locomotive was 65 feet, 8 inches long and its most stunning feature was
its sweeping, streamlined nose and raked front windshields
(the PA was nearly 10 feet longer than its FA counterpart). As problems
mounted with the PA-1 Alco rushed to correct the problem building an
entirely new prime mover in the process, the model 251. This new engine proved much more reliable. As such, the company unveiled a new variant the PA-2 (which was given an extra 250 horsepower). However, it was ultimately to no avail and after initially seeing 170 sales with its first PA-1 design the later PA-2 and PA-3 upgraded models sold a combined total of 77 units by the time production had officially ended in December of 1953. These numbers were a mere fraction when compared to
EMD's E and F series, which together sold thousands by the
time the models were no longer cataloged in the 1950s and early 1960s.
While Alco’s PA was unpopular with most railroads it
gained instant celebrity status with the railfan community. A big reason for the model’s popularity, besides its good
looks was the fact that it went extinct. After the last PA ended its career
with the Delaware & Hudson (whose PAs were originally owned by the Santa Fe) in 1978 and left for Mexico none
remained on U.S. soil for nearly 25 years until two PAs made their way
back in 2002; one was acquired by
the Smithsonian for restoration and the other went to renowned locomotive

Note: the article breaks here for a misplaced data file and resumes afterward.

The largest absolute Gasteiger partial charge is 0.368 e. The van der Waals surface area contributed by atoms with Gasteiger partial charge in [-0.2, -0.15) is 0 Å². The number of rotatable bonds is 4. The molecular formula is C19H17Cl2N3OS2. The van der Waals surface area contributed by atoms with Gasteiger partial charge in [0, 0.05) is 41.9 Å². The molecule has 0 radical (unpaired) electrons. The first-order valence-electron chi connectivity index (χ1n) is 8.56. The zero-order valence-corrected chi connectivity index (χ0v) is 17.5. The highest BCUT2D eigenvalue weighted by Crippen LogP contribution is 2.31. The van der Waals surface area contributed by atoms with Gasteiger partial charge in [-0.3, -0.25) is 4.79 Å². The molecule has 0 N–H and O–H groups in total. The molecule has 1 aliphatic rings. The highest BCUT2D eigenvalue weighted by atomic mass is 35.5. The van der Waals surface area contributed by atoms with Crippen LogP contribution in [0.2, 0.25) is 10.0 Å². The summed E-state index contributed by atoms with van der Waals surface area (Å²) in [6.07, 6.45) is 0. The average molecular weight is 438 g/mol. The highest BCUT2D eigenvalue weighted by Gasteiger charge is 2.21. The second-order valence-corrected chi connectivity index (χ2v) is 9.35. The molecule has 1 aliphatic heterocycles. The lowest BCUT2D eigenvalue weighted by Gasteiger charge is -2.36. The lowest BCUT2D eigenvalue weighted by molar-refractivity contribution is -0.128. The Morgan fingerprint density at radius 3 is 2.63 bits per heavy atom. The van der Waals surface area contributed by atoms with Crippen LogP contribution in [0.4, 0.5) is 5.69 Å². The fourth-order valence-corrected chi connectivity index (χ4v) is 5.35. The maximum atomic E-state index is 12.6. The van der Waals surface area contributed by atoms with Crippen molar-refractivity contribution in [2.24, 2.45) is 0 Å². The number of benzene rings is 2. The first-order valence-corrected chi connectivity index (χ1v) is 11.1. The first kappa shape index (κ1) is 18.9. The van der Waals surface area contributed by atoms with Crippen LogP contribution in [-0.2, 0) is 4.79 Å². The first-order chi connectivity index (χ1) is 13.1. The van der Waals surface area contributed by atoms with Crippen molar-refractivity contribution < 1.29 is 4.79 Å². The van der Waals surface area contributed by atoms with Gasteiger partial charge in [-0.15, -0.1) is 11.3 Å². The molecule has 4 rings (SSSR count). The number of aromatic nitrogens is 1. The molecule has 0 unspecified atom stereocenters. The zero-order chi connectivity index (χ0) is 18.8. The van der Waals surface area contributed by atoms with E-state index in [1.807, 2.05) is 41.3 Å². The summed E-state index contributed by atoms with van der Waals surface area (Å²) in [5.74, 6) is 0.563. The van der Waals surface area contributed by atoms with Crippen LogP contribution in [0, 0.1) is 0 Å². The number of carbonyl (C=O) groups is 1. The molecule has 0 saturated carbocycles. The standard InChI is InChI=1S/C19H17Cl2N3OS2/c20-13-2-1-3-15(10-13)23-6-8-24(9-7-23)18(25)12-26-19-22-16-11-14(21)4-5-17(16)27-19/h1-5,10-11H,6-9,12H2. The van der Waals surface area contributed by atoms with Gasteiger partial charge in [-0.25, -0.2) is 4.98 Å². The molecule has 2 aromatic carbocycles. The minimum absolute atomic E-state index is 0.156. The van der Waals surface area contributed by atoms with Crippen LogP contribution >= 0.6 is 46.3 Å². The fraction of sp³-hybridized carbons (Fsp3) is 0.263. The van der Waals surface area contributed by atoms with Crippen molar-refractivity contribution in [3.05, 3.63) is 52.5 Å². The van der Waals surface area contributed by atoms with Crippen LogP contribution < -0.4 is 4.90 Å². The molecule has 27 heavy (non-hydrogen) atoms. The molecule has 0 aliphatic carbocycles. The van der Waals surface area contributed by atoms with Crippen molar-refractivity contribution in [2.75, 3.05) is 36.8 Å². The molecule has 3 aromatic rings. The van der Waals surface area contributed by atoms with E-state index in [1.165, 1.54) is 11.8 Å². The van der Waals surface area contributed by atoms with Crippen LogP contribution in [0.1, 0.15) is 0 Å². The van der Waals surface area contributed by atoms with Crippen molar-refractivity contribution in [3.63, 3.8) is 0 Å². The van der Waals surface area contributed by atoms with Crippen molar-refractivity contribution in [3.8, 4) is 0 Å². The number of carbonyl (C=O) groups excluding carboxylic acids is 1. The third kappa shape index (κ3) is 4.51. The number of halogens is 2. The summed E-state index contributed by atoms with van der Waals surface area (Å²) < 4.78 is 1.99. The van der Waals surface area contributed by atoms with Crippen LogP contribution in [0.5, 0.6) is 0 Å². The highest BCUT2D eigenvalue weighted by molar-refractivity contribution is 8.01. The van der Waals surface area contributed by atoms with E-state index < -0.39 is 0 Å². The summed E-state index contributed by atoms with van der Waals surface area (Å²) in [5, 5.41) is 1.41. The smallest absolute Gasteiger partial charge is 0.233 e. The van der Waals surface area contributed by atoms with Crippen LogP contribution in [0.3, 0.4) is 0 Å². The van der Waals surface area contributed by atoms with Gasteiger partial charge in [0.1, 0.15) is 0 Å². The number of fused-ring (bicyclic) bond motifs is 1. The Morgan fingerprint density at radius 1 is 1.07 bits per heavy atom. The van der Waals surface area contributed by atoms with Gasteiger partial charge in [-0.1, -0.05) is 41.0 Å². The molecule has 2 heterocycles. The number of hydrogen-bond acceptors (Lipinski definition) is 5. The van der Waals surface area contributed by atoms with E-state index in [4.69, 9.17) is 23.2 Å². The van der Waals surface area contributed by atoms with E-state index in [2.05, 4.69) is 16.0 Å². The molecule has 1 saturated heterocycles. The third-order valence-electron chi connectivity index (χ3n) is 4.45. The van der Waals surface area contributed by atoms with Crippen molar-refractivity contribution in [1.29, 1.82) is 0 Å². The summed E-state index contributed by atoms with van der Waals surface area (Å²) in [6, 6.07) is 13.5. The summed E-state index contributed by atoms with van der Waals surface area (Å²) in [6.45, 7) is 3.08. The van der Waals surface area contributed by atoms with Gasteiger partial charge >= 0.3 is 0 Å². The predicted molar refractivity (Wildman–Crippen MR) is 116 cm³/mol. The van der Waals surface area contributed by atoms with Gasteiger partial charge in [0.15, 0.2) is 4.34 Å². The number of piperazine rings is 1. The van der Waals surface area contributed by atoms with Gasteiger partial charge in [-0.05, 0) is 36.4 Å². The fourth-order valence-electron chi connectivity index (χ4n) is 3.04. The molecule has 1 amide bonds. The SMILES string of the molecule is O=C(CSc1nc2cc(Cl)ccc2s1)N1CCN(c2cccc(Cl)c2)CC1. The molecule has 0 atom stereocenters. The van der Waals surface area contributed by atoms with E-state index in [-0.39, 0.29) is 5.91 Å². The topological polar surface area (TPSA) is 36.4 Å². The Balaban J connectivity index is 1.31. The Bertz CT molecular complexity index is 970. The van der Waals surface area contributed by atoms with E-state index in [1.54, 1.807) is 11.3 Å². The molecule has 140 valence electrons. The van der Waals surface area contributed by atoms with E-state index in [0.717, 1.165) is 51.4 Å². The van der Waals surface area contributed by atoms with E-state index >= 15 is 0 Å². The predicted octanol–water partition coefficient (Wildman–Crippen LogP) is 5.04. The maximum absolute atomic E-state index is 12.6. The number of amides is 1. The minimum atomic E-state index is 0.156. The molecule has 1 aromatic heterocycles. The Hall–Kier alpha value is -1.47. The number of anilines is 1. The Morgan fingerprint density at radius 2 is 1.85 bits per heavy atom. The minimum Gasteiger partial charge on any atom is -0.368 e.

restorer Doyle McCormack which is nearing fully operational (it was started up for the first time during October of 2013) into Nickel Plate Road #190 adorned in the NKP's "Bluebird"
The restoration of NKP #190 (originally AT&SF #62-L) is a
near miracle; it took several years
just to negotiate the locomotives’ return to the United States and by that point nothing was left but the carbody shell. While #190 does not have all original PA equipment
since much of it no longer exists, many parts are of Alco origin. The Smithsonian's Alco PA, former AT&SF #59-L, has since been
donated to the Museum of the American Railroad in Texas. The goal now
of the museum is to fully, cosmetically restore the locomotive
(currently only an empty shell as well) back into its original AT&SF
"Warbonnet" livery as #59-L. Later restoration efforts may also
completely return the locomotive to operational status.
Santa Fe PAs #67 and #58 lead the "Last Run Of A PA" excursion through Port Chicago, California on March 6, 1968.
Like a lot of
folks, I have always had a soft spot for Alcos, especially their PA so
it will be great to see #190 and #59-L roll out of the shop for the
final time either fully or cosmetically restored. In any
event, more information about the PA series can be found above regarding which railroads purchased the model. Finally, while not listed there was also the Alco PA-4 model.
This was simply a rebuild (by Morrison-Knudsen) of four former
AT&SF PA-1s, all of which went to the Delaware & Hudson
in the 1970s. They were renumbered 16-18 and retrofitted with Alco's
much more reliable model 251 prime mover. They paraded around the
D&H system for years before being sold to a Mexican railway and are
the two that returned to the States in the early 2000s. To read more about other Alco models, such as the FA, please visit the Diesel Locomotives section of the site, which can be reached from the top of this page.